The problem I see with this is that i would be willing to bet that everyone who sins is either doing so unknowingly or as a result of not being able to control themselves and likely vows to one day make it better. People don't tend to desire to be bad. If someone is doing something bad, it's either that they can't control their impulses, or they don't see it as bad. Maybe unless they are a sociopath, in which case they suffer from mental illness. People are people. The reasons for laws and punishments are to both protect the innocent and to make it clear to those who may not realize they have done something wrong that it is wrong. Adults correct the behavior of children, not because the children are inherently bad, but because they need to be taught what is and isn't ok.

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The problem I see with this is that i would be willing to bet that everyone who sins is either doing so unknowingly or as a result of not being able to control themselves and likely vows to one day make it better.

There are teachings about this too.

First off, let me say that I'm not trying to fill anyone's head with my religion. I respect all religious beliefs, including lack of, just as long as people don't go preaching to me about how THEIR God saves, and you go to hell if you don't proclaim him as your God. I don't do that to other people, so I believe that they shouldn't do that to me.

Now, as I said, there are teachings which deal with what you talked about. I don't know them too well, but I know that there's talk about if a person has sinned, but he doesn't know that he's sinned, he's absolved.

The point is that there ARE people in this world who just don't give a crap about anyone except themselves. They seek their own gratification, never stopping to think about others. Someone who does this is evil. If, however, someone finds it hard to fix their ways, but tells themselves that they will someday work on bettering themselves, they are not evil.

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...adding to what I just said.

I think what I mean is that, making a dichotomy between "truly bad people" and "people who have just made a mistake and didn't mean to be bad" is only really a way for people who have done something wrong to feel not as bad about themselves by deciding that there are others in some other category who are "truly bad". I'm not, however, saying that anyone who has done something bad is in that "truly bad" category, but that everyone who has done something bad is actually in that "didn't mean to or didn't know or couldn't help it" category. No one is perfect. no one is all bad or all good. People are people. But that's not to say no one should own their actions or face the consequences. Those things are necessary.

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The point is that there ARE people in this world who just don't give a crap about anyone except themselves. They seek their own gratification, never stopping to think about others. Someone who does this is evil. If, however, someone finds it hard to fix their ways, but tells themselves that they will someday work on bettering themselves, they are not evil.

One might argue that such a person is truly mentally ill. Possibly a sociopath. The reason being that it isn't in anyone's best interest to act that way. The reason for being kind to others isn't just because it's the nice thing to do, but because it benefits everyone as a whole.

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if bad things happen...then you start to feel like it is your fault for not having prayed enough or you're bad or god doesn't love you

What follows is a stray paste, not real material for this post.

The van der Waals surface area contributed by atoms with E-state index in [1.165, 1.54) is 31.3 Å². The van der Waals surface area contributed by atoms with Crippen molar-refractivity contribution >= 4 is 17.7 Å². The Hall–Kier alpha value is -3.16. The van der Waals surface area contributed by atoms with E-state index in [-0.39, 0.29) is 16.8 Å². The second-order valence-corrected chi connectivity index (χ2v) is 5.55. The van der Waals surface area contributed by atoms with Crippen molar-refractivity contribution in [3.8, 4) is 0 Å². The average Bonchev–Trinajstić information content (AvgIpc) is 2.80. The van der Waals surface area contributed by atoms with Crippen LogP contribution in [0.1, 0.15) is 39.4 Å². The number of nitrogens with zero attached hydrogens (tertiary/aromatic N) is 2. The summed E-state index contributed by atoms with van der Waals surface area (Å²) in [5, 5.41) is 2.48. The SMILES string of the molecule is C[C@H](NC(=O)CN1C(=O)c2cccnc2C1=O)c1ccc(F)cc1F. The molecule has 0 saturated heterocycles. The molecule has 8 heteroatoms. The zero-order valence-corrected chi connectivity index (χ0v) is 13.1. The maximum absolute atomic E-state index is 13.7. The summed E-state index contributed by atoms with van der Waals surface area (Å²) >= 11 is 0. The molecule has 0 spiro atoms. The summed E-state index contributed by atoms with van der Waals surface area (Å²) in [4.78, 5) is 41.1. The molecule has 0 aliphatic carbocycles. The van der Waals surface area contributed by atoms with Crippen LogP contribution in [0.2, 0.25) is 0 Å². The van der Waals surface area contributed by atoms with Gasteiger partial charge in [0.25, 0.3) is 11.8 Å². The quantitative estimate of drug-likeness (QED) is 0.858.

People have a strong desire to believe that the world is rule governed in understandable ways: If I do X I'll get Y. This makes it easy to manipulate our circumstances, in that all we have to do is fulfill our part of the bargain with God the Cosmic Banker, and we'll not have any trouble in life. Yet religious texts devote a surprising amount of space to discussing how and why this is not always the case, for example the book of Job.

The incurious are tempted to gloss over these more complicated issues though, and certain preachers have made a killing selling a gospel of, "God will make you rich if you send me money." It's called prosperity theology. Not only does this lead to unnecessary self blame when shit inevitably happens, but it also blunts our compassion for others. After all the poverty stricken must really be a bunch of jerks for God to deprive them like that.

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The existence of a deity has never made sense to me

First we need to define "deity." The term means different things to different people, from a literal old man in the sky with a physical body on one end of the spectrum, to a shapeless force at the other. Personally I am skewed toward the latter end of that spectrum but there is a deeper sense of truth to spirituality than declarative fact. The story might not have historically happened, but the lesson is still quite valid and important to keep in mind when deciding what type of person one should be.

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One might argue that such a person is truly mentally ill. Possibly a sociopath. The reason being that it isn't in anyone's best interest to act that way. The reason for being kind to others isn't just because it's the nice thing to do, but because it benefits everyone as a whole.

And there's also teachings about the mentally ill :D

Furthermore, there's a basic teaching that says that people cannot judge others as good or evil. That seems to fit with what you said. People are people. Some are better than others. Some are worse. But people should not judge others for what they've done because who is one person to say that the other is evil?

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I don't believe in any form of deity. Staunch atheist. That's not to say that I don't think there is any value to any religious teachings or that I think there's anything inherently wrong with believing. It's just that I do not see convincing evidence for a higher power.

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I don't believe in any form of deity. Staunch atheist. That's not to say that I don't think there is any value to any religious teachings or that I think there's anything inherently wrong with believing. It's just that I do not see convincing evidence for a higher power.